When It's Time for Plan B
Two months after launching Brand Thunder, Patrick Murphy sensed that sales were sluggish because he was charging too high a fee for his sole product, a customized Web browser.
So he temporarily slashed the price by more than 75% and gave the product new, income-generating features, including ads and a search tool, by forming partnerships with other businesses.
The original fee "was a leap for something that wasn't proven," says Mr. Murphy, who started the Dublin, Ohio, company in 2007 in anticipation of a pink slip from a large Internet company. "We had to be nimble enough to make that change or this business would not be here today. It was live or die."
Start-ups don't always evolve according to plan. Some end up targeting the wrong market, while others get sidelined by unforeseen competitors. To avoid failure, experts say it's critical for owners to quickly identify what's obstructing them and come up with a solution that sticks.
"Change is absolutely critical to success," says Lou Davenport, an adviser in Lancaster, Pa., for SCORE, a nonprofit small-business mentoring and training organization. "There are things in the business plan that are simply not going to work."
Kate Byars originally launched a photography business in Atlanta last year that offered to take family portraits and provide digital copies of those shots. But within six months, it became clear that the business wasn't generating enough income to survive for much longer.
"I had an avalanche of customers, but after I crunched the numbers, I realized I was working at less than minimum wage," Ms. Byars says. "I needed to find a niche that would allow me to become profitable."
Ms. Byars also needed to act fast. "It was sink or swim," she says. She started her company, Kate Byars Photography, following a layoff from a nonprofit organization. And just a few years earlier, she had to flee New Orleans empty-handed when Hurricane Katrina struck.
Ms. Byars resolved to turn her business into an upscale photography service -- a change she made by increasing her picture-taking fees fourfold and offering framed, printed copies of her shots to account for the price inflation. Today, her business has four employees and is in the black. "I can actually make a living at this," she says.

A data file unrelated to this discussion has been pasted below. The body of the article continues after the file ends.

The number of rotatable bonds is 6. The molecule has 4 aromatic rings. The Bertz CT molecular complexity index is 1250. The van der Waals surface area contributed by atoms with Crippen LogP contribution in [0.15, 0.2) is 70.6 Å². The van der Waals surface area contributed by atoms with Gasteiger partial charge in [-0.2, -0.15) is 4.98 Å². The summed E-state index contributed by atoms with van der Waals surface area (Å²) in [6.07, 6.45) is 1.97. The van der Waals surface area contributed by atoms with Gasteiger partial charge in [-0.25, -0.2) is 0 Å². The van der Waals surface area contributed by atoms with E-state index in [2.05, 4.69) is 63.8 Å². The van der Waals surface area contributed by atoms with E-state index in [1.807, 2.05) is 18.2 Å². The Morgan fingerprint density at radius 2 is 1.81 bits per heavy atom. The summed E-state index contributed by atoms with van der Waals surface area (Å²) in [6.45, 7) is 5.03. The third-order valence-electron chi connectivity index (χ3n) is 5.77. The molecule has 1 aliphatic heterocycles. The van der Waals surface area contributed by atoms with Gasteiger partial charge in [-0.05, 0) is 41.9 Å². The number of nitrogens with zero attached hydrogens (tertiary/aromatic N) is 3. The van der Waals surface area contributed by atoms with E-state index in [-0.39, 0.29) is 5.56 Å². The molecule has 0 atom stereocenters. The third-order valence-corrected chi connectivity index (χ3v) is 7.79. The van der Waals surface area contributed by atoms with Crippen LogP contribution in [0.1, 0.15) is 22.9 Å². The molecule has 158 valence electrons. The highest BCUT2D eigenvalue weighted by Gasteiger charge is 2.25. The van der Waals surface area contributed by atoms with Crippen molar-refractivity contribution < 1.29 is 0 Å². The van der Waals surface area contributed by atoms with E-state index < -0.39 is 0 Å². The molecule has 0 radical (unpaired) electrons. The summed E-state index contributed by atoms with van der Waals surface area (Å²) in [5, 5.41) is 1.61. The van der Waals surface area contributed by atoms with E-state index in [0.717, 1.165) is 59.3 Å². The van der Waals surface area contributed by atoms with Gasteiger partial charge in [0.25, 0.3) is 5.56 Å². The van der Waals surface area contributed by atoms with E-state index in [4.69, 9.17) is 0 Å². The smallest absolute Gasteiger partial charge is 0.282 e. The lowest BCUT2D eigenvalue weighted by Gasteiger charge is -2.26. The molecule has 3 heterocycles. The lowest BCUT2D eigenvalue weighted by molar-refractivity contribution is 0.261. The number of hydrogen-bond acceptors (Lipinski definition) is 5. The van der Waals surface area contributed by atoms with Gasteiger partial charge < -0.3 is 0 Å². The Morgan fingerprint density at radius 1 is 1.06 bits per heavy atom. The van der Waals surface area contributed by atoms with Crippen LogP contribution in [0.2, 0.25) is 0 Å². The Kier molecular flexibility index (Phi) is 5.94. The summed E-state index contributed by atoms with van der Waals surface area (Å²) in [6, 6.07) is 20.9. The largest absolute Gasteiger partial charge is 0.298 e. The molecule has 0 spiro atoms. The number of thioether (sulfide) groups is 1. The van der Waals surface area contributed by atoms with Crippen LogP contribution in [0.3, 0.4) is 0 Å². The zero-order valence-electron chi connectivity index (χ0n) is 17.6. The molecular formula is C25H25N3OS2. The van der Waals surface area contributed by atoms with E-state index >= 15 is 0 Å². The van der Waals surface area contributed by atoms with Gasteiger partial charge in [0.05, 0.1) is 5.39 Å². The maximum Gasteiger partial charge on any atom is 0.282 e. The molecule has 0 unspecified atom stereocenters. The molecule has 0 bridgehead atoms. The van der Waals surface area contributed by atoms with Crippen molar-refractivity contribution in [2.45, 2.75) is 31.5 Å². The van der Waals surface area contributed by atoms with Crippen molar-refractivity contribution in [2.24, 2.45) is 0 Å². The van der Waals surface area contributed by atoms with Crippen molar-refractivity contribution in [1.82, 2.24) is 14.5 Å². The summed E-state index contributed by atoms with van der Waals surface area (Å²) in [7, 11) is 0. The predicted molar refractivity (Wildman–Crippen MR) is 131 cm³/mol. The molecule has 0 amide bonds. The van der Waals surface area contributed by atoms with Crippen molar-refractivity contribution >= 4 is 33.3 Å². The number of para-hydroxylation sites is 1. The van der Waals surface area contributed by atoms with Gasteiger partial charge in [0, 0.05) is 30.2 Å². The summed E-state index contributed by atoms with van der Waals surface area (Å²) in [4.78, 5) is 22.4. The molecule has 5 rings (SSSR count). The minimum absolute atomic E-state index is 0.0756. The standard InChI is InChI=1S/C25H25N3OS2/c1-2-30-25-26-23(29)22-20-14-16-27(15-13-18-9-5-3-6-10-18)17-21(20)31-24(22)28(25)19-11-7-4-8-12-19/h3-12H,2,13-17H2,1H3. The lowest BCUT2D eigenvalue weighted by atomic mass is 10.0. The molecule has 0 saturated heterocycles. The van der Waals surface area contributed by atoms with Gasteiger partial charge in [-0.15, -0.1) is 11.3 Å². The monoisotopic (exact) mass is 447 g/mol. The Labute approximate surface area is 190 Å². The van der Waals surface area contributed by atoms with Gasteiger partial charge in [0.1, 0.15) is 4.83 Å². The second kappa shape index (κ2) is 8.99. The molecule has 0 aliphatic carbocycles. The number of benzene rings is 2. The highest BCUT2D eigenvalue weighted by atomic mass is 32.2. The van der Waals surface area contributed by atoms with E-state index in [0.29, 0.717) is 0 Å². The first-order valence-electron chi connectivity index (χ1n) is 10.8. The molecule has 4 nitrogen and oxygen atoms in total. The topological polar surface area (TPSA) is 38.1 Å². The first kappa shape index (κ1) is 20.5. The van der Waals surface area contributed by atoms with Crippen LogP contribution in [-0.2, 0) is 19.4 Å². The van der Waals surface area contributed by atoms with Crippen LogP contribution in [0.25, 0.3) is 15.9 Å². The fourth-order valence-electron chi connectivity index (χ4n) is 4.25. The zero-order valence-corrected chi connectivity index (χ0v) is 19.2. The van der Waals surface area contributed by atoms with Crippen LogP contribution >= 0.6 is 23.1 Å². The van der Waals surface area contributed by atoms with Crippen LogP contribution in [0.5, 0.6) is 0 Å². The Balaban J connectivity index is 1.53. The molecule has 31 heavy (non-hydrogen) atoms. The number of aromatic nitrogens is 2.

For other entrepreneurs, turning a struggling start-up around may require adopting a new way of finding customers.
Barry Randall says he initially relied on networking to build a client base for Crabtree Asset Management, a money-management business he started in 2008 after getting laid off from a large firm in the same industry. But six months passed and he had nothing to show for his efforts.
Mr. Randall, who works out of his home in St. Paul, Minn., says things changed when he happened upon Wealthfront, a company that promotes the services of firms like his online. In return for a percentage of the fees it charges, Crabtree Asset Management is now being promoted on Wealthfront.com. It currently has 11 clients.
"It's the equivalent of getting shelf space at a supermarket," Mr. Randall says of the exposure, adding that being listed on the website also helps to strengthen his company's image. "There's an implied level of substance that goes with appearing alongside other businesses, particularly ones that are larger than your business."
Leslie Sell says her first approach to generating buzz for her custom children's book business, Little Wonder Company, failed to attract many buyers. It entailed giving free samples of her product to bloggers and journalists who write about parenting, in hopes of getting positive press. Not only was the strategy costly, but it was also "very labor-intensive," she says.
Ms. Sell, who started her business after getting laid off from an advertising agency in 2007, says she fared better 10 months later when she hired an independent public-relations professional, who would get paid only if she produced results. She did, getting Ms. Sell a mention in a gift guide for this holiday season on a parenting website.
Soon after, Ms. Sell scored an interview with a local TV news show on her own by tapping her personal network.
As a result, says Ms. Sell, this past month her average customer orders per week were 40 times greater.
Of course, it can be difficult for entrepreneurs to concede that their businesses are heading in the wrong direction, says Isaac Barchas, director of the Austin Technology Incubator at the University of Texas at Austin. "Sometimes, it's obvious to everyone except you," he says.
For this reason, Mr. Barchas urges entrepreneurs to consult with mentors or advisers throughout those first few volatile years. "Getting that friendly but honest third-party perspective is really important," he says. "It's a good way to make sure you haven't fallen so deeply in love with your original business idea that you're blind to making necessary changes."